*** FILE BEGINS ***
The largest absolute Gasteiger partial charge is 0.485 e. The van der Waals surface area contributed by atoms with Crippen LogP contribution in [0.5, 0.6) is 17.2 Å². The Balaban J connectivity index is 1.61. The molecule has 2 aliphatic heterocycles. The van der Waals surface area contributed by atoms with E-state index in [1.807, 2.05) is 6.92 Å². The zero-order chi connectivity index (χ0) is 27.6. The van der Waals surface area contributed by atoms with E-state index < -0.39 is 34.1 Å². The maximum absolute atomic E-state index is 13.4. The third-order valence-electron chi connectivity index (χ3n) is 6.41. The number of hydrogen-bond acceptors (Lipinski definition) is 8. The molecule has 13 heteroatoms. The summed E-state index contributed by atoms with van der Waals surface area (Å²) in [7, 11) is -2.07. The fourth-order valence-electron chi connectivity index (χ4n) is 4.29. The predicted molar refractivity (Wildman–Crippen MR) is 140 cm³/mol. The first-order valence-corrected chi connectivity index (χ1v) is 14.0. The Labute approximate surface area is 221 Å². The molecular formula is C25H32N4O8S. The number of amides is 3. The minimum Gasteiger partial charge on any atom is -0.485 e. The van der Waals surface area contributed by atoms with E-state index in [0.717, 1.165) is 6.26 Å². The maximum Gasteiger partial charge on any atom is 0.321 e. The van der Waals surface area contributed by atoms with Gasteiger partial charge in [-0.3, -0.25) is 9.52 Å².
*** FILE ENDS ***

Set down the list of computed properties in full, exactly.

The largest absolute Gasteiger partial charge is 0.485 e. The van der Waals surface area contributed by atoms with Crippen LogP contribution in [0.5, 0.6) is 17.2 Å². The Balaban J connectivity index is 1.61. The molecule has 2 aliphatic heterocycles. The van der Waals surface area contributed by atoms with E-state index in [1.807, 2.05) is 6.92 Å². The zero-order chi connectivity index (χ0) is 27.6. The van der Waals surface area contributed by atoms with E-state index < -0.39 is 34.1 Å². The maximum absolute atomic E-state index is 13.4. The third-order valence-electron chi connectivity index (χ3n) is 6.41. The number of hydrogen-bond acceptors (Lipinski definition) is 8. The molecule has 13 heteroatoms. The summed E-state index contributed by atoms with van der Waals surface area (Å²) in [7, 11) is -2.07. The fourth-order valence-electron chi connectivity index (χ4n) is 4.29. The predicted molar refractivity (Wildman–Crippen MR) is 140 cm³/mol. The first-order valence-corrected chi connectivity index (χ1v) is 14.0. The Labute approximate surface area is 221 Å². The molecular formula is C25H32N4O8S. The number of amides is 3. The minimum Gasteiger partial charge on any atom is -0.485 e. The van der Waals surface area contributed by atoms with E-state index in [0.717, 1.165) is 6.26 Å². The maximum Gasteiger partial charge on any atom is 0.321 e. The van der Waals surface area contributed by atoms with Gasteiger partial charge in [-0.3, -0.25) is 9.52 Å².